Elephants. Africa’s curse?

There’s Africa and there’s the rest of the world. Africa has the elephant; the rest of the world is the have-not. And yet the have-nots, with no real clue about our wildlife and the need to manage, conserve and protect it in a sustainable way, presume to dictate how we should do it.

We do not tell America how to manage their bison, deer and various other comparatively limited varieties of creatures. We do not interfere with the UK’s decisions on fox hunting or grouse shooting, trophy deer, or the management of their even fewer varieties of the animal kingdom. Ditto regarding Europe, Asia, and Australia.

And yet those very countries sit in ivory towers (inadvertent pun) and watch Africa with a jaundiced eye and assume the role of, “I know best.” Well, they don’t.

What prompted me to write this – and many journalists have often very succinctly penned the same message – was Botswana’s reaction to Germany wanting to ban the import of elephant trophies. Botswana suggested sending 20,000 elephants to Germany to see how it would cope with animals marauding crops, destroying any forests and thus the entire ecosystem, which is what happens when there is an excess of elephant. They can tear down 100-year-old trees just because they can, wreaking havoc.  An elephant needs 300-400 pounds of vegetation daily to survive. Their breeding rate doubles their numbers every decade.

To date, I have not seen any response from Germany.

I chose the hero picture from Divan Labuscagne (Divan Safaris) this month, piece, because in all the years I have been promoting hunting, this image spoke to me the most.

If you have ever watched up close the goings-on of an elephant herd, you will understand. If you have observed their extraordinary intelligence and sensory levels, you will know. In an educational experience we saw an elephant distinguish one hat from a bunch of our hats that were dumped on the floor, and bring it to each owner, matching the scent; something impossible to forget. Their thick hide is almost impenetrable, yet scratch them, and they can feel it.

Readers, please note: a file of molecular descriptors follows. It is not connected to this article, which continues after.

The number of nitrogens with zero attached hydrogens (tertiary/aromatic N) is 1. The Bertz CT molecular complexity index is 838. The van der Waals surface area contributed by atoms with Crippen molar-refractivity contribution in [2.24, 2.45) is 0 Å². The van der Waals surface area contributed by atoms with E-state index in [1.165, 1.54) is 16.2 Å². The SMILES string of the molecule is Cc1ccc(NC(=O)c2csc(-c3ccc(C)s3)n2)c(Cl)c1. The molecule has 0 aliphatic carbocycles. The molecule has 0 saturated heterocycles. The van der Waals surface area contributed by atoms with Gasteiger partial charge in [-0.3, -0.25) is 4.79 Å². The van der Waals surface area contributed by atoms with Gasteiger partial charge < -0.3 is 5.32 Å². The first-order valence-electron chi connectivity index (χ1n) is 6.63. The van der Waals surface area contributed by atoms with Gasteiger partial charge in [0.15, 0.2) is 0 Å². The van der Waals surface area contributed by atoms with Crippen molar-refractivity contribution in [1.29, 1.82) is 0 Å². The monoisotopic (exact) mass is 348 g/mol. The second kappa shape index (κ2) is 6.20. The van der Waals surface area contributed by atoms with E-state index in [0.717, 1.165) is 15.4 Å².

You can identify with their innate compulsion for survival, their caring nature demonstrated when they pull youngsters out of mud pools. And almost uncanny is the well-documented haunting respect they show to dead members of their clan or herd, stopping by the remains of a recent carcass, or at a jumble of bleached bones from years gone by. Remember the vigil by the herd in the story of “The Elephant Whisperer”. This is no ordinary species.

Africa is the only continent, in particular southern Africa, where this megafauna still thrives, despite international interference.  I say despite, because southern Africa is simply not left to manage her own wildlife. We have international NGOs, well known and powerful that to raise millions, only to siphon off most of it for the people running their organizations. We have international financiers, banks, foundations, and governments too, who not only won’t support, but actively try sabotage travel to southern Africa, and won’t do business with us because of how we want to manage our animals.

The “Left” pulls on every heartstring, leverages the media, largely on their side, who conveniently omit facts and revels in sensationalism, fueling the left’s agenda. Have you ever read a newspaper article that gives credence to Africa’s successful wildlife management? I doubt it. These papers won’t publish any reasonable explanation.

The recent killing, “murdering” as was quoted, of some ‘Super Tuskers’ that ventured out of Kenya across an unmarked border into Tanzania, was manna from heaven for their media machine. It was a legal hunt and the Tanzanian outfitters were within their rights. Those are the facts.

So, I ask the Left:

If there are so few ‘Super Tuskers’ as you refer to them as, why not collar them? You have the money. It is a simple process, and a collar would identify them from a mile away and spare their lives. They would be safe and, unlike with lions where the collar can be difficult to see in their mane, an elephant collar is easily distinguishable.

Why are you not focusing on keeping these Super Tuskers in their safe sanctuary - the National Parks – and, in this recent case, in Kenya? Why would the elephant leave this park? Perhaps it is because of insufficient vegetation, or overpopulation. Perhaps they just want to find new ground with better vegetation. And that happens to be Tanzania next door, in a well-managed area where sustainable utilization results in a healthy balance.

Why not look after your ‘own animals’ instead of blaming others for not respecting your imposed rules? Why not come up with a plan to relocate them. Not just the 13 taken to England that now some NGO wants to move back to Kenya, the bastion of African bunny-hugging. No, I am talking the tens of thousands that need relocating from the likes of Botswana or Zimbabwe. What is your solution you on the Left?